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Written by Timothy Sexton
Josef K. finds himself on trial for committing a crime without being informed of what that crime is. He is found guilty and sentenced to execution. The thematic foundation here is that everyone is born guilty by virtue of the concept of Original Sin and everyone is sentenced to die. That there is no real clear understanding of exactly why everyone should be guilty of the sins of Adam and Eve by anyone at any time underscores the ignorance of Josef of the charges against him.
Identity v. Bureaucracy
Josef K. doesn’t even get the dignity of a full last name. Anyone who has ever tried to battle with any bureaucratic organization that caused trouble by getting them confused with someone else can appreciate the horror of The Trial to a certain degree. The real tragedy of the story is not so much that Josef is doomed to execution, but that well before the verdict he already become submissive to the machine defined by its very absurdism; the mere fact that he submits to jumping through such ridiculous hoops makes his battle against it seem as pointless as the system itself.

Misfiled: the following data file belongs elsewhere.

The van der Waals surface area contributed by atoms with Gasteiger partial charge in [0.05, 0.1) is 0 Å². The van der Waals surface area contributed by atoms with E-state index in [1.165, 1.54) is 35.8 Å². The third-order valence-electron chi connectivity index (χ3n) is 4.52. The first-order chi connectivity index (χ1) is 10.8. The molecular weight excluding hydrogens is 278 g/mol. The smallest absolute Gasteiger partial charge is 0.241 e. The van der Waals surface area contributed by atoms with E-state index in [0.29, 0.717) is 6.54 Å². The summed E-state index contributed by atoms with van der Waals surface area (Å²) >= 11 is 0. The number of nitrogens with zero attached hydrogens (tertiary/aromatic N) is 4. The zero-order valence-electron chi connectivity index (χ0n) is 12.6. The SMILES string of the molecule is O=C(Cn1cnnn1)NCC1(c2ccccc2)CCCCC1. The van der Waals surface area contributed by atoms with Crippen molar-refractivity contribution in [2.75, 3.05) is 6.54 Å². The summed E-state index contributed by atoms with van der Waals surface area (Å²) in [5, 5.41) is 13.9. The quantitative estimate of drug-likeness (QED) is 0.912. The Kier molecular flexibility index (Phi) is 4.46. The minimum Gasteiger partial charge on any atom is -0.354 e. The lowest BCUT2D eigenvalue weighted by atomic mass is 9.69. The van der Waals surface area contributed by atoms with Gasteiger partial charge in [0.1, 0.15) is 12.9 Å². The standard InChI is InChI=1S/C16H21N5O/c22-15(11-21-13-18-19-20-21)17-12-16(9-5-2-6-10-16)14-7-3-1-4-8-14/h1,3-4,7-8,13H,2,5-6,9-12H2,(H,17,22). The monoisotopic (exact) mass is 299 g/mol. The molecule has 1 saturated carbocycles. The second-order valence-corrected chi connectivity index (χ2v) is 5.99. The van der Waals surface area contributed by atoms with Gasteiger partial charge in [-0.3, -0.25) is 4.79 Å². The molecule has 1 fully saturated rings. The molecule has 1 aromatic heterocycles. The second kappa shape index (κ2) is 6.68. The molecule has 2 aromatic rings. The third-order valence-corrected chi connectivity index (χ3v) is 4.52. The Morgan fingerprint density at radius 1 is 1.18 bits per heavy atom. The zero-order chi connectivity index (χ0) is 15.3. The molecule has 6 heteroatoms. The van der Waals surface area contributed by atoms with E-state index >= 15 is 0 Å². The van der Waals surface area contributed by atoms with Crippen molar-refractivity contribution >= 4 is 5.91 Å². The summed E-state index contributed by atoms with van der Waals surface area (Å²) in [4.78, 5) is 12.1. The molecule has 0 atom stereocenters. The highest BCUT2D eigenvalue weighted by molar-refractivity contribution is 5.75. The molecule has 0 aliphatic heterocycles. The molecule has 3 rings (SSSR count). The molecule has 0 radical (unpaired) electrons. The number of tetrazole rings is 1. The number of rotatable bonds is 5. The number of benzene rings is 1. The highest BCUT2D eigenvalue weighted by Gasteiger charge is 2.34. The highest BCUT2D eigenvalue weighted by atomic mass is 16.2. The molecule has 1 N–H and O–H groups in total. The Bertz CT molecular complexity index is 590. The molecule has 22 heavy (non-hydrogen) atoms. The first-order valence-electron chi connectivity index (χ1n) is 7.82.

Communication and Understanding
Josef K. is also a bureaucrat and he is fully at home in the world of financial number crunching. Outside that world, however, his understanding and ability to communicate breaks down. He literally has trouble communicating with the client speaking in an Italian dialect with which he is unfamiliar. On a more figurative level, he fails to understand the meaning communicated by Titorelli’s painting. The entire novel is a metaphor for the trouble that people get themselves into because their understanding of consequences is misdirected by a failure of communication.
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